In Snohomish County, Wash., just north of Seattle, efforts to reduce pollution have gone beyond forging and strengthening connections among local agencies and businesses. The county's goal to convert its diesel vehicles to B20 biodiesel by 2010 and B40 by 2014 is pulling local farmers into the action as well.
While the transition has gone smoothly, several factors were threatening the timetable.
About two-thirds of the county's fleet — mostly larger pickup trucks, dump trucks, and off-road equipment — already is running on B20, using 25,000 to 30,000 gallons/month and cutting the county's carbon emissions by 925,000 pounds.
“We did some research before making the change, and found no records of damage claims resulting from the use of biodiesel or any cases where warranty coverage was denied on account of its use,” says Department of Public Works Fleet Manager Allen Mitchell. “Changing to B20 hasn't required any real modification of the equipment, but we've had to adjust maintenance procedures. Bio-diesel fuel has a solvent effect that loosens deposits in the engine that then get trapped in filters, so we have to check and change filters more often.”
But while ASTM standards have been established for B20 and B100 (100%) biodiesel, there aren't any for intermediate grades like B40. Another stumbling block was the available supply of biofuels. To address the latter, the county has embarked on an ambitious program to encourage local production of viable feedstock crops.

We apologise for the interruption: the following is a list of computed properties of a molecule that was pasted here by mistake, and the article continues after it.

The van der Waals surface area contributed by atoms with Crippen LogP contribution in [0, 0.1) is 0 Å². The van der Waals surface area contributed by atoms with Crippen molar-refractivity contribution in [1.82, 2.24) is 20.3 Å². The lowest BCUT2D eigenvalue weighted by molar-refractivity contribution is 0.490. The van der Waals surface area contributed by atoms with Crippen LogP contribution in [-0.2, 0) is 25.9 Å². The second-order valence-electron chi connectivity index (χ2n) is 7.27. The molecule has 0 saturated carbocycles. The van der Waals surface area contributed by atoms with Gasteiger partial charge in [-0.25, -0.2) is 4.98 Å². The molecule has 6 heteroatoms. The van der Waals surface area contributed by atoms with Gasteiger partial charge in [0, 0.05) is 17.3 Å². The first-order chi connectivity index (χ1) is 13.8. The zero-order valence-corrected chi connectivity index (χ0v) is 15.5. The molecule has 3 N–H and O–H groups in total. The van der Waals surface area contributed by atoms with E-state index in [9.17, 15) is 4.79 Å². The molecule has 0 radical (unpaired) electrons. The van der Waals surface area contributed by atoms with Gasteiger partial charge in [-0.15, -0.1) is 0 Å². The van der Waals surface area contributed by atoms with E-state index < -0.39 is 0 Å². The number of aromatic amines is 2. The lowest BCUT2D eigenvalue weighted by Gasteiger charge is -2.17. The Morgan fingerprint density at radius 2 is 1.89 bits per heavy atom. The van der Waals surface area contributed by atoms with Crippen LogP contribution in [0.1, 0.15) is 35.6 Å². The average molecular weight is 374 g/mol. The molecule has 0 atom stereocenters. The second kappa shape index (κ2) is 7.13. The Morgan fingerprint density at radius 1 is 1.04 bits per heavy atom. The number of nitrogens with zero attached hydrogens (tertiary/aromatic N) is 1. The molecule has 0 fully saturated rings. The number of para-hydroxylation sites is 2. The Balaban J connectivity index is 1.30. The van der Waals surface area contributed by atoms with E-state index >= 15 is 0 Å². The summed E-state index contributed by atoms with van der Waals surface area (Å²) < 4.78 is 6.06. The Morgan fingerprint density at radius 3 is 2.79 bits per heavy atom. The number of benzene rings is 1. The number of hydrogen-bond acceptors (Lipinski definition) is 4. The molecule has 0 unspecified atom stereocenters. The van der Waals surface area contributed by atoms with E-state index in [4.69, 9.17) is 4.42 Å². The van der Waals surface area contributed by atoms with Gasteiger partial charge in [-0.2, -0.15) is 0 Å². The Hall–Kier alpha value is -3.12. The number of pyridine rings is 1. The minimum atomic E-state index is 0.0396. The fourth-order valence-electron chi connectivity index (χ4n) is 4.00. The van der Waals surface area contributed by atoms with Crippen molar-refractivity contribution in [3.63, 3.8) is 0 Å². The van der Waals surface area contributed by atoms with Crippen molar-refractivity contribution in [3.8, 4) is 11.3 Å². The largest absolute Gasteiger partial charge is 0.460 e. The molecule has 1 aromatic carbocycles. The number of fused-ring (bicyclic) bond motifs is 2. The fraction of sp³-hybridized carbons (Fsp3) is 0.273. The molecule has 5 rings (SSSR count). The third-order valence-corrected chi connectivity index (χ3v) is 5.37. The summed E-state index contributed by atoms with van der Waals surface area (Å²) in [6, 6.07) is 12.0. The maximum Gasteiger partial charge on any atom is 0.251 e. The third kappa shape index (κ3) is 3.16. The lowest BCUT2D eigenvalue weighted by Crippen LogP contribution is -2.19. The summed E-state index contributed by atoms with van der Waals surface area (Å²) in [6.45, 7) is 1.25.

A CLOSED-LOOP SYSTEM
In 2005, local farmers approached County Executive Aaron Reardon in hopes of developing markets for locally grown products. As luck would have it, these discussions coincided with the county's search for ways to reduce its use of foreign oil and cut down its petroleum-based diesel emissions.
The county provided initial funding worth about $80,000 to develop trial runs for canola during a two-year period. Within months, local farmers were growing biodiesel seed crops to test their viability. Canola seed produces oil that can be used for a bio-fuel, but canola seed grown in western Washington must be dried to reduce its moisture content before storage or processing. With help from local, state, and federal funding sources, the county also began building infrastructure to process canola and other crops locally.
After the trials proved successful, another $410,000 of county money plus federal appropriations worth $344,400 were made available last year to buy a seed dryer. The dryer was installed at the county's Cathcart Operations Center, adjacent to a closed landfill, so that landfill gas that had been previously just flared off can fuel the dryer. Using landfill gas rather than traditional fuels such as natural gas or propane significantly reduces the cost to dry the seed. It also provides obvious environmental and social benefits.
A seed crusher purchased with $500,000 in state Energy Freedom funds was also installed at the Cathcart site. Crushing extracts the canola oil so it can be processed as biofuel. The resultant seed hulls are being used by Wolfkill Feed and Fertilizer Inc. of Monroe, Wash. — another project stakeholder — to produce cattle feed.
Whole Energy Fuels of Bellingham, Wash., converts the extracted oil to biodiesel before transporting it to a refinery in nearby Anacortes, where it's blended with petrodiesel to B20 specifications. The fuel is then supplied to Pacific Pride “Petrocard” stations where drivers and operators refill their vehicles. The electronic card system allows the county to manage and monitor fuel use.